As far as regular hotels and motels go, there are plenty all over the country, however I won’t dwell on them here, as there’s not much to say. I stayed in one on my first night in New Zealand, near the airport, booked ahead as I knew I’d be getting in at 1am. It was only 5km from the airport, but I was given bad directions, 3 times, and the only redeeming part about searching for my hotel from 1 until 2 in the morning, alone in a strange country is that it gave me practice driving on the “wrong” side of the road in a car with the steering wheel on the “wrong” side of the car, with virtually no traffic. Other than that, book a hotel if you must, but I find the other options to be much more interesting and affordable!

Something I looked into, but ultimately decided against was renting a camper van. It looked like a great choice, providing ultimate flexibility, as you carry your bed with you, instead of having to find a new place each time you move. The main thing that kept me from this choice was cost.

On the smaller side, you can rent anything from an old psychedelically-painted Wicked van or Hippie camper…


…to a small but upscale Juicy campervan…


…or if you want something on the larger side, a full-blown RV.


However keep in mind that besides the rather large rental fee, gas is expensive, they don’t get the best mileage, and you still have to fork out at least $30 per night to park the thing. For $30 you can stay at a hostel with no other fees.

In New Zealand, they’ve really clamped down on so-called “freedom camping,” where you just pull over off the side of the road or find a nice scenic spot in the woods. Unless your camper has full plumbing (porta-potties don’t count), with toilet, sink and shower, you are only allowed to camp at designated campgrounds. And even fully contained vehicles are limited to areas that are signed. As of 2011, if you opt to break this law, you’re up for hefty fines, anywhere from $200 to $10,000! I met a young couple who had pulled over in their car for a nap and woke up to a $200 ticket on their windshield. They could’ve booked a nice hotel for a lot less.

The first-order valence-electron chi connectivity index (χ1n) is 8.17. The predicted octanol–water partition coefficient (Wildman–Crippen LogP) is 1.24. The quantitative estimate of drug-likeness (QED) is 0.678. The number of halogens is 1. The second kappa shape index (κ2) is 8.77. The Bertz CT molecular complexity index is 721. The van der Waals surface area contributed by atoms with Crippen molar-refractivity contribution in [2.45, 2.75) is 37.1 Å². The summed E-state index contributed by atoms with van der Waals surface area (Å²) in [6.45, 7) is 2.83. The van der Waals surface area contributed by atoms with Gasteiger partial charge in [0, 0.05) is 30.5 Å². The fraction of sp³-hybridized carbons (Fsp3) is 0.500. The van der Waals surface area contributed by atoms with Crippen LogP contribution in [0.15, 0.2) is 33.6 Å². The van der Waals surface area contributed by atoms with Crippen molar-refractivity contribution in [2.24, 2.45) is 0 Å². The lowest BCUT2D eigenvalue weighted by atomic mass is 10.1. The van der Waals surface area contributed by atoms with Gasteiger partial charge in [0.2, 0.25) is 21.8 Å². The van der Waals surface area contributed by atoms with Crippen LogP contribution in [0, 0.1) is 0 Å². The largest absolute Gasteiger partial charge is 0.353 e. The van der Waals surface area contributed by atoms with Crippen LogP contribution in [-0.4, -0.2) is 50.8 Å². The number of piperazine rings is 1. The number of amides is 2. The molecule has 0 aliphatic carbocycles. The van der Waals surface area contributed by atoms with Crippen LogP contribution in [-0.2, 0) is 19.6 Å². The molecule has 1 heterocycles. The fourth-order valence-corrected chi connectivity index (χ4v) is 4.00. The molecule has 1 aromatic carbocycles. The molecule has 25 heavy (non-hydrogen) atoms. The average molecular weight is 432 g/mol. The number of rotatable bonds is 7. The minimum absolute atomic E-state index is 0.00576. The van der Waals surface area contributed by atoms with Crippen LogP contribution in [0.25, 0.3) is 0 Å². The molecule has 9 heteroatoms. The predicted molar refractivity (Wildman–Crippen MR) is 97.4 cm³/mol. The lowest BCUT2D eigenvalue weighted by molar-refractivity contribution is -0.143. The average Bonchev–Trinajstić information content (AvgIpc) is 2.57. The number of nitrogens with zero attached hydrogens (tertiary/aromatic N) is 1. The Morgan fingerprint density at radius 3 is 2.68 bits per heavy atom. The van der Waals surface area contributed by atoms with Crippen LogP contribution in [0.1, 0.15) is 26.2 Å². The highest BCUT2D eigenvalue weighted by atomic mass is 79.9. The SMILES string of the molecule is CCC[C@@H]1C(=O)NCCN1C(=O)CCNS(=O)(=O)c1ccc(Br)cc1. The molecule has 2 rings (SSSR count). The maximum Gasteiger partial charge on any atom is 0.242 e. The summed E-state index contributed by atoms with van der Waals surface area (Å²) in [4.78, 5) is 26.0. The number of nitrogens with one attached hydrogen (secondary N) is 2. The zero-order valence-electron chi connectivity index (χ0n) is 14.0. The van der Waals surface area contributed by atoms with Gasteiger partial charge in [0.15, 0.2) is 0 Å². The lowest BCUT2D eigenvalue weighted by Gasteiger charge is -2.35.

Couch surfing and house sitting are also possibilities, however I didn’t find many options for those here. Some people are afraid of the idea of couch surfing, however I’ve done it in the US and not only had no problems, but met lovely people. These are the faces of a few of my fellow hostel travelers:


As far as I’m concerned, there aren’t really any bad choices. It takes a little research, which is easy to do on line, and it really pays off to read reviews on sites like Trip Advisor, whether of hostels, hotels, RV’s or whatever option you’re considering. Anyone can make a place look good on a website, but dozens of customer reviews don’t lie. There are bound to be good reviews and bad reviews, go with the majority. Sweet dreams!!



  1. Lynn, this is a delightful post. I loved seeing all the potential accommodations and also enjoyed seeing the faces of so many travelers. You gave me a much broader perspective of accommodations and the folks who are sleeping in those accommodations. Very cool.

    • Thanks Beth! It’s fun to discover accommodation alternatives to standard hotels and a lot of people seem to have the impression that hostels are just for backpacking kids. I wanted to help dispel that myth.